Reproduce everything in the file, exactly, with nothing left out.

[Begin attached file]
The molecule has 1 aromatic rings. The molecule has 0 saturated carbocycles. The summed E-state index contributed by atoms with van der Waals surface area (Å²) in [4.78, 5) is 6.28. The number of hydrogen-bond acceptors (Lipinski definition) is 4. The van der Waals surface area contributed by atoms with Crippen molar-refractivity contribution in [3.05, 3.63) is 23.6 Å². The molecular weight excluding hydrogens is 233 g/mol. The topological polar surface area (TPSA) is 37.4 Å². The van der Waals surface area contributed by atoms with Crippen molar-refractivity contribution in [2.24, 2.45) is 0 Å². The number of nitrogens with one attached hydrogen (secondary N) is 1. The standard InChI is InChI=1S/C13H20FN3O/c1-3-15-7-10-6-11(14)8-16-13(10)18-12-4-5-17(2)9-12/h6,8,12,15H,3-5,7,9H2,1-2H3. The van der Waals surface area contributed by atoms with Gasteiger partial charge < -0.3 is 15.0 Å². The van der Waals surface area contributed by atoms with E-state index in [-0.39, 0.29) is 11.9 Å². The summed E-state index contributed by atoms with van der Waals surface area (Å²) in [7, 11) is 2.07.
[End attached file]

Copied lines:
The molecule has 1 aromatic rings. The molecule has 0 saturated carbocycles. The summed E-state index contributed by atoms with van der Waals surface area (Å²) in [4.78, 5) is 6.28. The number of hydrogen-bond acceptors (Lipinski definition) is 4. The van der Waals surface area contributed by atoms with Crippen molar-refractivity contribution in [3.05, 3.63) is 23.6 Å². The molecular weight excluding hydrogens is 233 g/mol. The topological polar surface area (TPSA) is 37.4 Å². The van der Waals surface area contributed by atoms with Crippen molar-refractivity contribution in [2.24, 2.45) is 0 Å². The number of nitrogens with one attached hydrogen (secondary N) is 1. The standard InChI is InChI=1S/C13H20FN3O/c1-3-15-7-10-6-11(14)8-16-13(10)18-12-4-5-17(2)9-12/h6,8,12,15H,3-5,7,9H2,1-2H3. The van der Waals surface area contributed by atoms with Gasteiger partial charge < -0.3 is 15.0 Å². The van der Waals surface area contributed by atoms with E-state index in [-0.39, 0.29) is 11.9 Å². The summed E-state index contributed by atoms with van der Waals surface area (Å²) in [7, 11) is 2.07.